bit of work, but I'll survive. The BMP shouldn't be too hard, same as MS3D.
PNG is another story entirely. I use the bmp2png and png2bmp interface, so
it's not straightforward as the others. Maybe I'll have to rewrite it
myself. The easiest one will be the ASD, which sadly ends its run in
0.4.15. Replace all instances of ifstream with istream and I'm done. I've
even done it before (AS3DMD 0.4.12). XML should work, period.
I've decided to use DevIL aka OpenIL Image Library. While it goes against
my philosophy of doing it myself, doing it right, it appeals to me since it
is not very easy to load png files from memory, which is the only place I
will have it if I use Tar archive files.
Version 0.14 ChangeLog 03/10/03 06:22 pm
Oops, I didn't do the ChangeLog like I should have. I'll do it later. Releasing the source on Source Forge is one huge change. CVS, also.
Version 0.13 ChangeLog 03/10/03 06:22 pm
Oops, I didn't do the ChangeLog like I should have. I'll do it later.
Version 0.12 ChangeLog 03/10/03 06:22 pm
Oops, I didn't do the ChangeLog like I should have. I'll do it later.
Version 0.11 ChangeLog 03/10/03 06:22 pm
Amazing how I keep on producing version after version, isn't it? I can't keep up this pace forever or I'd be doing a mythic man month or some such. I ported AS3D Engine (and thus Manga Director and Terrain Works) to SDL
. What do you know, it only took two hours. It was pretty cool because SDL is awesome and my code just happened to be structured very similar to the SDL tutorials out there. You know what that means, right? A Windows Port is not far away. As soon as I can install MinGW or another open source, free software, SDL compatible compiler, I'll compile it and release the source. Any changes to the functionality of AS3D? Fullscreen may or may not work. I forgot to explain before that resizing the window doesn't work. *shrug* Next version. If you're wondering why I pretty much skipped v0.10, it's because I believe that SDL is worth a major revision change. If I say that 0.10.1 is glX and 0.10.2 is SDL, I'll get strange looks. Probably even stranger than the ones I'm getting for skipping v0.10. I mean, v0.10 was the creation of the AS3D Engine and the porting of Terrain Works, that's good enough by itself. Today's Making Of JF
is good enough to link. EG4 got a really good part in JF. You don't remember him? EG1 (the leader) told him to guard the door and don't smoke. He replies: "OK." He takes out a cigarette and starts smoking. Five seconds later he's hit in the face and has his legs kicked out from under him. Jav knocks him unconscious and then duct tapes him to the ground. What a role! He'll get academy yet. I just saw him lying there on the floor and I thought it would be humorous and topical. Does guarding/trafficking an illegal assault weapons cache deserve the abuse that EG4 got? You say yes, EG4 says no.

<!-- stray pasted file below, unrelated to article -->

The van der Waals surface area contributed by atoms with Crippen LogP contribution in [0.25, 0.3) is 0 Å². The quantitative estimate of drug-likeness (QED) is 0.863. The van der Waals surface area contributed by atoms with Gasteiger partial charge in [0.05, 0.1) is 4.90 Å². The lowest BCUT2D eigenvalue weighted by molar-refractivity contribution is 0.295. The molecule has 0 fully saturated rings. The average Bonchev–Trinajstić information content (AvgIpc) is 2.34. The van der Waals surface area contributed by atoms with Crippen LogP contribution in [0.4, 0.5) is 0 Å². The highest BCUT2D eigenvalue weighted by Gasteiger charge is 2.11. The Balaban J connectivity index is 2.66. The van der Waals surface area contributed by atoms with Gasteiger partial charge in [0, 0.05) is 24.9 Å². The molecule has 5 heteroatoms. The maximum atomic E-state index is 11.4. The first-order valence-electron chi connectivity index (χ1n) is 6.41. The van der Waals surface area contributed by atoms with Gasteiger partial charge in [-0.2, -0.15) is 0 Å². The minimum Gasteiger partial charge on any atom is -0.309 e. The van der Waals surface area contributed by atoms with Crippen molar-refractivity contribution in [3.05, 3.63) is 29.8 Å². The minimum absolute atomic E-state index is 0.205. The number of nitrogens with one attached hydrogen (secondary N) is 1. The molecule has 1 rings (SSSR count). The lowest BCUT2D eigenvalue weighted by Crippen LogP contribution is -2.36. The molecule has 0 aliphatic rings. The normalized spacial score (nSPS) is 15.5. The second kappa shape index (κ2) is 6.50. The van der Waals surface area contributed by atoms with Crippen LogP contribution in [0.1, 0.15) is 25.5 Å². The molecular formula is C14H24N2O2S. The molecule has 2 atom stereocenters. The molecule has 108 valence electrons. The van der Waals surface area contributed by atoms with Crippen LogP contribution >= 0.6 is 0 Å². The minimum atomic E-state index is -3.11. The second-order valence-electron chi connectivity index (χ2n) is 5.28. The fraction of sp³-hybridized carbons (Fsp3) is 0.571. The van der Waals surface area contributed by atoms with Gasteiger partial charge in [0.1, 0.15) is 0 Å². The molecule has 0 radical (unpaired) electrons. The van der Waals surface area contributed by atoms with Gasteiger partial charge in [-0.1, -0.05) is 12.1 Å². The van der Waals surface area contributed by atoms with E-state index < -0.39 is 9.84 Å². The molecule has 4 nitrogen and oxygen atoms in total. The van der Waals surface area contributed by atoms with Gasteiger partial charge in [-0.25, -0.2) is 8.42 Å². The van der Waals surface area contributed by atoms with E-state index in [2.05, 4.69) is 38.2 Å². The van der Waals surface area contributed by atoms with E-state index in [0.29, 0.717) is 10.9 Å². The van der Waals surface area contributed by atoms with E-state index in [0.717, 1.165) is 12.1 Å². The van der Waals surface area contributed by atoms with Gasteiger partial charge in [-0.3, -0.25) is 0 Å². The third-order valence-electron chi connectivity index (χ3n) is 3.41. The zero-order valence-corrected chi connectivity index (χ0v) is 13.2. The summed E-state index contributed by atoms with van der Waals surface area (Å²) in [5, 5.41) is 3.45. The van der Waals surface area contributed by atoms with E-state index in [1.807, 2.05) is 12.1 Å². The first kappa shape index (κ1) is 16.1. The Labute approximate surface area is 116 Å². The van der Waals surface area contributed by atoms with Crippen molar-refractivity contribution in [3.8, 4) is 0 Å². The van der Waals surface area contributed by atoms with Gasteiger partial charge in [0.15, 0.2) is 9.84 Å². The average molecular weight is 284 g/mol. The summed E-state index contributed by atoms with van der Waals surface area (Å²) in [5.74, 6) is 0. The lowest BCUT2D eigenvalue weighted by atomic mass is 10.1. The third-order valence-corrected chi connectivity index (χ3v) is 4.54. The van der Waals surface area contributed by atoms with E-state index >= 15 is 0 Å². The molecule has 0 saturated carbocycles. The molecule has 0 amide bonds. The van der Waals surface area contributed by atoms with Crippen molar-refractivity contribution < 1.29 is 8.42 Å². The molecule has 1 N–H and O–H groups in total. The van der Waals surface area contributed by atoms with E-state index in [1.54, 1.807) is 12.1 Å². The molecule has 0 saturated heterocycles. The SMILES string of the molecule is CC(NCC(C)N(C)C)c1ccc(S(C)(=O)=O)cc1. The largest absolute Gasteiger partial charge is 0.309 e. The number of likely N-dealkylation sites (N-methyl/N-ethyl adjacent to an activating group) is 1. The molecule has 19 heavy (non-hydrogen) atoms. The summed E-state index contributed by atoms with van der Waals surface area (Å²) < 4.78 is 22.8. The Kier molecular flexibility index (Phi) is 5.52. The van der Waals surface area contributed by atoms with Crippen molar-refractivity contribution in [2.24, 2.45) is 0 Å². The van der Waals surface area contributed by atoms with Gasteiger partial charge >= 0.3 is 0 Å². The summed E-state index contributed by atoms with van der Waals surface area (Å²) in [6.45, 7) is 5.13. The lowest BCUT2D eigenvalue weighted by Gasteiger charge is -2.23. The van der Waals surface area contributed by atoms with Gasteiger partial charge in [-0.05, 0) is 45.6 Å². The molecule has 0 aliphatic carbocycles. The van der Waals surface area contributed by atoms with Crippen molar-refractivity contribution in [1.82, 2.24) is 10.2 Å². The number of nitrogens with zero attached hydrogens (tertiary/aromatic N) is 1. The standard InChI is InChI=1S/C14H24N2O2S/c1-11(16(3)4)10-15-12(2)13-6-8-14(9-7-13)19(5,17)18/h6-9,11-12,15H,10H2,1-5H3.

Version 0.10.1 ChangeLog 02/14/03 10:55 pm
Small, unnoticable changes to AS3D. Almost no changes to Manga Director itself. Why is a minor revision? Because I wrote Terrain Works and found that it needed a bit of revision.
What is amazing is that I was able to write Terrain Works in 4 hours. Of course, AS3D Engine was written, the Terrain class was written, and I had a working example that took 20 hours to write. But it certainly tells me that writing programs using the AS3D Engine is going to be easy and fun. If you want to use the AS3D, checking the difference between as3dapp.cpp in Terrain Works and Manga Director is a good first step. E-mailing me
at email@example.com is a good second step. The idea that two very different programs can be made with two very similar files. One of the coolest things that I found is that by making AS3DTerrain inherit a few MilkShapeModel attributes, I could make Terrain be accepted as a model for the Hierarchy. This is a big step forward meaning you can actually add a very odd class like a plug-in. If you made an object (say a physics object) that inherited some of Hierarchy classes, you could add it to the heirarchy structure. And remember that Hierarchy is (even it's it current privimitive state) extremely flexible with room for infinite levels of subobjects, with each object having a 3D path and rotation and current matrix. My plan is to allow objects to have subobjects which at attached, for example a weapon that is a subobject of a person's arm which is a subobject of the elbow, shoulder, and finally the person. So then when they move their arm they move the weapon. Then the weapon can be controlled by a specialized object that can be fired, thrown, holstered, etc.
Version 0.10.0 ChangeLog 02/14/03 10:55 pm
It's pretty amazing how quickly I was able to make AltSci3D Engine. Version 0.10.0 of AltSci3D is equivalent to Version 0.10.0 of AltSci3D Manga Director. Why is that? Because the engine really isn't useful without some type of tutorial. In the distance future, I plan to comment my source code well enough that someone can use the Manga Director source as the basis for their program. Actually, that's my exact plan: to use my ASMD source to create two programs this weekend. If I find the AltSci3D Engine lacking in places, I can change it and the the changes will propagate back to AltSci3D Manga Director. What wonders reusable code can give us. Today I was trying to get Xine to work. It won't yet, but I found that it was quite amazing that the software is built as a library with a choice of a dozen user interfaces, all written by different people. So that's almost, kinda sorta what I want to do with AltSci3D. AS3D will be a static library and people will be able to write small programs that are very powerful using the classes and their own data.